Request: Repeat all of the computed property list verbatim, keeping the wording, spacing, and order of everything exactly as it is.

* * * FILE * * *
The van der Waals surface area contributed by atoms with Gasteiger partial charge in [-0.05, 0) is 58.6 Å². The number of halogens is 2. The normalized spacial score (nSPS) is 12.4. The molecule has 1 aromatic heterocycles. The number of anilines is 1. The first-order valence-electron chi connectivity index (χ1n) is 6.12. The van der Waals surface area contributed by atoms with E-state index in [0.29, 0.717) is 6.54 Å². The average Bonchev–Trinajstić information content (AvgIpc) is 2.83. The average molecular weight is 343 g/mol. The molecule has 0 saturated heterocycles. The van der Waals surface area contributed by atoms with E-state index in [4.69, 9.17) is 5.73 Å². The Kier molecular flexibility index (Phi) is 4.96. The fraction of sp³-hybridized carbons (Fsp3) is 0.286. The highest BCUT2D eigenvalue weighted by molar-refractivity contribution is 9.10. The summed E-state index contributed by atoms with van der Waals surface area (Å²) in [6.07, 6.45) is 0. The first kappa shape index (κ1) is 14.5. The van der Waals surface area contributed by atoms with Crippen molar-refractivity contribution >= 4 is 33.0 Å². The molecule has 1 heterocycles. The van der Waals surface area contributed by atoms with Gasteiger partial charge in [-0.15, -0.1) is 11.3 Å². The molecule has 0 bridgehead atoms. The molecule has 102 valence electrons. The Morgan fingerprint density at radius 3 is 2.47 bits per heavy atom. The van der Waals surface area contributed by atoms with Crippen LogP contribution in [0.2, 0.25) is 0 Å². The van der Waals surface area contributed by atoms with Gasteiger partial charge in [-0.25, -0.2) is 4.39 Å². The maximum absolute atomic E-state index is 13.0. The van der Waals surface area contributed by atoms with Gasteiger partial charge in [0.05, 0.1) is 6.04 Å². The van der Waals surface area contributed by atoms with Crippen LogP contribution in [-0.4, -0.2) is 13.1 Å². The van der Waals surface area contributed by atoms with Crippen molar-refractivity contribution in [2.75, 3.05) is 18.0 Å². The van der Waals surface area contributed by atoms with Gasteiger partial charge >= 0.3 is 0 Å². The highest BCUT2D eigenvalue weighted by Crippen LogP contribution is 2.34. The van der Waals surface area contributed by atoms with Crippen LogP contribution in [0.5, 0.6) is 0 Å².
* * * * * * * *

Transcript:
The van der Waals surface area contributed by atoms with Gasteiger partial charge in [-0.05, 0) is 58.6 Å². The number of halogens is 2. The normalized spacial score (nSPS) is 12.4. The molecule has 1 aromatic heterocycles. The number of anilines is 1. The first-order valence-electron chi connectivity index (χ1n) is 6.12. The van der Waals surface area contributed by atoms with E-state index in [0.29, 0.717) is 6.54 Å². The average Bonchev–Trinajstić information content (AvgIpc) is 2.83. The average molecular weight is 343 g/mol. The molecule has 0 saturated heterocycles. The van der Waals surface area contributed by atoms with E-state index in [4.69, 9.17) is 5.73 Å². The Kier molecular flexibility index (Phi) is 4.96. The fraction of sp³-hybridized carbons (Fsp3) is 0.286. The highest BCUT2D eigenvalue weighted by molar-refractivity contribution is 9.10. The summed E-state index contributed by atoms with van der Waals surface area (Å²) in [6.07, 6.45) is 0. The first kappa shape index (κ1) is 14.5. The van der Waals surface area contributed by atoms with Crippen molar-refractivity contribution >= 4 is 33.0 Å². The molecule has 1 heterocycles. The van der Waals surface area contributed by atoms with Gasteiger partial charge in [-0.15, -0.1) is 11.3 Å². The molecule has 0 bridgehead atoms. The molecule has 102 valence electrons. The Morgan fingerprint density at radius 3 is 2.47 bits per heavy atom. The van der Waals surface area contributed by atoms with Crippen LogP contribution in [0.2, 0.25) is 0 Å². The van der Waals surface area contributed by atoms with Gasteiger partial charge in [-0.25, -0.2) is 4.39 Å². The maximum absolute atomic E-state index is 13.0. The van der Waals surface area contributed by atoms with Gasteiger partial charge in [0.05, 0.1) is 6.04 Å². The van der Waals surface area contributed by atoms with Crippen LogP contribution in [-0.4, -0.2) is 13.1 Å². The van der Waals surface area contributed by atoms with Crippen molar-refractivity contribution in [2.75, 3.05) is 18.0 Å². The van der Waals surface area contributed by atoms with Gasteiger partial charge >= 0.3 is 0 Å². The highest BCUT2D eigenvalue weighted by Crippen LogP contribution is 2.34. The van der Waals surface area contributed by atoms with Crippen LogP contribution in [0.5, 0.6) is 0 Å².